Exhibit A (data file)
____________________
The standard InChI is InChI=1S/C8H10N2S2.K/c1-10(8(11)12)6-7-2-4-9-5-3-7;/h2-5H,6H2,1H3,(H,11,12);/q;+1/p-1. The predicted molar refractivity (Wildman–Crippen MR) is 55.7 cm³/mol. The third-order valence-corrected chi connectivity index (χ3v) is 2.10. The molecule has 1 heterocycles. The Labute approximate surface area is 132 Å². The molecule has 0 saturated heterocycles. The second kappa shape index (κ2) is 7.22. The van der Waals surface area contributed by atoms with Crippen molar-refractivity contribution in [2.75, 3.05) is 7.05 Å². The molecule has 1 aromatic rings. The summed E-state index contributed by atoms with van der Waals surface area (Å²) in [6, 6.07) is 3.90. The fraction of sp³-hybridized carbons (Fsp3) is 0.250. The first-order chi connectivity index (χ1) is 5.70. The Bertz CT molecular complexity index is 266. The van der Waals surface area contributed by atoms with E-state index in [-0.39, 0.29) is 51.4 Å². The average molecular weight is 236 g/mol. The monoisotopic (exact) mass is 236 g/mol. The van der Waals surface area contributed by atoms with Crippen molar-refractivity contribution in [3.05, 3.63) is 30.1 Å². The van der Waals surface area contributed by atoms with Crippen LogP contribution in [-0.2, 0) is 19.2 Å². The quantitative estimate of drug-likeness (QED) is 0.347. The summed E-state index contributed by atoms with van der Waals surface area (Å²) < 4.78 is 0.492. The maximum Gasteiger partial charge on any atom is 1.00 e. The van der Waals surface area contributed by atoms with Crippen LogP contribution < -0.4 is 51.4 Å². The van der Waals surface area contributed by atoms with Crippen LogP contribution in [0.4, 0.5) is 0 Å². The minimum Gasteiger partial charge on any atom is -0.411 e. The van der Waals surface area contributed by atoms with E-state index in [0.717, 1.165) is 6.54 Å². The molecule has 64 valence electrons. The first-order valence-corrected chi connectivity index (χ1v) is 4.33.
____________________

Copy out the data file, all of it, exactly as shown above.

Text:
The standard InChI is InChI=1S/C8H10N2S2.K/c1-10(8(11)12)6-7-2-4-9-5-3-7;/h2-5H,6H2,1H3,(H,11,12);/q;+1/p-1. The predicted molar refractivity (Wildman–Crippen MR) is 55.7 cm³/mol. The third-order valence-corrected chi connectivity index (χ3v) is 2.10. The molecule has 1 heterocycles. The Labute approximate surface area is 132 Å². The molecule has 0 saturated heterocycles. The second kappa shape index (κ2) is 7.22. The van der Waals surface area contributed by atoms with Crippen molar-refractivity contribution in [2.75, 3.05) is 7.05 Å². The molecule has 1 aromatic rings. The summed E-state index contributed by atoms with van der Waals surface area (Å²) in [6, 6.07) is 3.90. The fraction of sp³-hybridized carbons (Fsp3) is 0.250. The first-order chi connectivity index (χ1) is 5.70. The Bertz CT molecular complexity index is 266. The van der Waals surface area contributed by atoms with E-state index in [-0.39, 0.29) is 51.4 Å². The average molecular weight is 236 g/mol. The monoisotopic (exact) mass is 236 g/mol. The van der Waals surface area contributed by atoms with Crippen molar-refractivity contribution in [3.05, 3.63) is 30.1 Å². The van der Waals surface area contributed by atoms with Crippen LogP contribution in [-0.2, 0) is 19.2 Å². The quantitative estimate of drug-likeness (QED) is 0.347. The summed E-state index contributed by atoms with van der Waals surface area (Å²) < 4.78 is 0.492. The maximum Gasteiger partial charge on any atom is 1.00 e. The van der Waals surface area contributed by atoms with Crippen LogP contribution < -0.4 is 51.4 Å². The van der Waals surface area contributed by atoms with Crippen LogP contribution in [0.4, 0.5) is 0 Å². The minimum Gasteiger partial charge on any atom is -0.411 e. The van der Waals surface area contributed by atoms with E-state index in [0.717, 1.165) is 6.54 Å². The molecule has 64 valence electrons. The first-order valence-corrected chi connectivity index (χ1v) is 4.33.